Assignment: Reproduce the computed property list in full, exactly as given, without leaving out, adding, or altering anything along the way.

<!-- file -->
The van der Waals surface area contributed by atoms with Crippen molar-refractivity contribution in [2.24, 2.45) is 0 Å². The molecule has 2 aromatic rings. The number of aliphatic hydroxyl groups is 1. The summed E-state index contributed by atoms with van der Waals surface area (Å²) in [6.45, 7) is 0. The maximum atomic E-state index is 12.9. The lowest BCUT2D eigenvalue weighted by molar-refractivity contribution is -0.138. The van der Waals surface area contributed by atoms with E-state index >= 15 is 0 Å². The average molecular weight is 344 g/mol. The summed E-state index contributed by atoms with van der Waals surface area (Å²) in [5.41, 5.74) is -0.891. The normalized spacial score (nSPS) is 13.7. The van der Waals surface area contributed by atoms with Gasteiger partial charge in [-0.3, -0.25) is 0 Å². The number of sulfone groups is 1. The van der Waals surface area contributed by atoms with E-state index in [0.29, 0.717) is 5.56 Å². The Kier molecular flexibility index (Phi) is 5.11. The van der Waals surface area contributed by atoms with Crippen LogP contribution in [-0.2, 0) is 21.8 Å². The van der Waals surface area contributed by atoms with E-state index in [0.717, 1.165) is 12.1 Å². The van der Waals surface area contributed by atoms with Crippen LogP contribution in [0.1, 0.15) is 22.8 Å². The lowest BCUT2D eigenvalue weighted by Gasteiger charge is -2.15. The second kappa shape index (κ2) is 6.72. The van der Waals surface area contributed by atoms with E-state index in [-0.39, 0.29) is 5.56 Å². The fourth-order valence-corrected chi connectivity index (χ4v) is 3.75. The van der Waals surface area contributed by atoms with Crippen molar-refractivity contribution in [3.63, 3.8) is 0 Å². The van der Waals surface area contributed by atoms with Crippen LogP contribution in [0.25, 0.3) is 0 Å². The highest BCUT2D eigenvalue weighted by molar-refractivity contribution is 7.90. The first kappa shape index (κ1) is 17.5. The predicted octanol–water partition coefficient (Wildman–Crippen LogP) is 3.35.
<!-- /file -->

The van der Waals surface area contributed by atoms with Crippen molar-refractivity contribution in [2.24, 2.45) is 0 Å². The molecule has 2 aromatic rings. The number of aliphatic hydroxyl groups is 1. The summed E-state index contributed by atoms with van der Waals surface area (Å²) in [6.45, 7) is 0. The maximum atomic E-state index is 12.9. The lowest BCUT2D eigenvalue weighted by molar-refractivity contribution is -0.138. The van der Waals surface area contributed by atoms with E-state index >= 15 is 0 Å². The average molecular weight is 344 g/mol. The summed E-state index contributed by atoms with van der Waals surface area (Å²) in [5.41, 5.74) is -0.891. The normalized spacial score (nSPS) is 13.7. The van der Waals surface area contributed by atoms with Gasteiger partial charge in [-0.3, -0.25) is 0 Å². The number of sulfone groups is 1. The van der Waals surface area contributed by atoms with E-state index in [0.29, 0.717) is 5.56 Å². The Kier molecular flexibility index (Phi) is 5.11. The van der Waals surface area contributed by atoms with Crippen LogP contribution in [-0.2, 0) is 21.8 Å². The van der Waals surface area contributed by atoms with E-state index in [0.717, 1.165) is 12.1 Å². The van der Waals surface area contributed by atoms with Crippen LogP contribution in [0.1, 0.15) is 22.8 Å². The lowest BCUT2D eigenvalue weighted by Gasteiger charge is -2.15. The second kappa shape index (κ2) is 6.72. The van der Waals surface area contributed by atoms with E-state index in [-0.39, 0.29) is 5.56 Å². The fourth-order valence-corrected chi connectivity index (χ4v) is 3.75. The van der Waals surface area contributed by atoms with Crippen molar-refractivity contribution in [3.63, 3.8) is 0 Å². The van der Waals surface area contributed by atoms with Crippen LogP contribution in [0.25, 0.3) is 0 Å². The highest BCUT2D eigenvalue weighted by molar-refractivity contribution is 7.90. The first kappa shape index (κ1) is 17.5. The predicted octanol–water partition coefficient (Wildman–Crippen LogP) is 3.35.